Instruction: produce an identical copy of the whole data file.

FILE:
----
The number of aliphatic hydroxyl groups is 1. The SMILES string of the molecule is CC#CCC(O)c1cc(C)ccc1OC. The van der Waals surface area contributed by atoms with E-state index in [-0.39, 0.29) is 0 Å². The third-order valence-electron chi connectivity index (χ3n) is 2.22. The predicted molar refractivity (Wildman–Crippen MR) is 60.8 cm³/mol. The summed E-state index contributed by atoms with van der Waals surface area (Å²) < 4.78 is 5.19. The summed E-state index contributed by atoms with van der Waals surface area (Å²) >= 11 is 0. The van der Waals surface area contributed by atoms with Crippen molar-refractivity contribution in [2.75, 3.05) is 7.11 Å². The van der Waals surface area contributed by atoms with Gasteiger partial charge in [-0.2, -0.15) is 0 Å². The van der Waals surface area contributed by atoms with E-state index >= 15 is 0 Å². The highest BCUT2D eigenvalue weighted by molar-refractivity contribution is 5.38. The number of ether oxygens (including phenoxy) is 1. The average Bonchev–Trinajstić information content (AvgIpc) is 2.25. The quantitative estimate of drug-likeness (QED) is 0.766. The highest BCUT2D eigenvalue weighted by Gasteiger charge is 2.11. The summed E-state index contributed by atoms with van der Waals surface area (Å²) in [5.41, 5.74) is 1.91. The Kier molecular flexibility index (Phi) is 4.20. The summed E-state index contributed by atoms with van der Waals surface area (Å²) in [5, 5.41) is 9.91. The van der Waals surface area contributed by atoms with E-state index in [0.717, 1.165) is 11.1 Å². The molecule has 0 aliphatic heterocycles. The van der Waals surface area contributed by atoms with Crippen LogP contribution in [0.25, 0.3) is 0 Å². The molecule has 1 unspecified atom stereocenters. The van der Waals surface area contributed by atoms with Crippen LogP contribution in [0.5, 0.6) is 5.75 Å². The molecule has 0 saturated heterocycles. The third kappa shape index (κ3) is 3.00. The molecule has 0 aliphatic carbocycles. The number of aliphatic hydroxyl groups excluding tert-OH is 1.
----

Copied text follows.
The number of aliphatic hydroxyl groups is 1. The SMILES string of the molecule is CC#CCC(O)c1cc(C)ccc1OC. The van der Waals surface area contributed by atoms with E-state index in [-0.39, 0.29) is 0 Å². The third-order valence-electron chi connectivity index (χ3n) is 2.22. The predicted molar refractivity (Wildman–Crippen MR) is 60.8 cm³/mol. The summed E-state index contributed by atoms with van der Waals surface area (Å²) < 4.78 is 5.19. The summed E-state index contributed by atoms with van der Waals surface area (Å²) >= 11 is 0. The van der Waals surface area contributed by atoms with Crippen molar-refractivity contribution in [2.75, 3.05) is 7.11 Å². The van der Waals surface area contributed by atoms with Gasteiger partial charge in [-0.2, -0.15) is 0 Å². The van der Waals surface area contributed by atoms with E-state index >= 15 is 0 Å². The highest BCUT2D eigenvalue weighted by molar-refractivity contribution is 5.38. The number of ether oxygens (including phenoxy) is 1. The average Bonchev–Trinajstić information content (AvgIpc) is 2.25. The quantitative estimate of drug-likeness (QED) is 0.766. The highest BCUT2D eigenvalue weighted by Gasteiger charge is 2.11. The summed E-state index contributed by atoms with van der Waals surface area (Å²) in [5.41, 5.74) is 1.91. The Kier molecular flexibility index (Phi) is 4.20. The summed E-state index contributed by atoms with van der Waals surface area (Å²) in [5, 5.41) is 9.91. The van der Waals surface area contributed by atoms with E-state index in [0.717, 1.165) is 11.1 Å². The molecule has 0 aliphatic heterocycles. The van der Waals surface area contributed by atoms with Crippen LogP contribution in [0.25, 0.3) is 0 Å². The molecule has 1 unspecified atom stereocenters. The van der Waals surface area contributed by atoms with Crippen LogP contribution in [0.5, 0.6) is 5.75 Å². The molecule has 0 saturated heterocycles. The third kappa shape index (κ3) is 3.00. The molecule has 0 aliphatic carbocycles. The number of aliphatic hydroxyl groups excluding tert-OH is 1.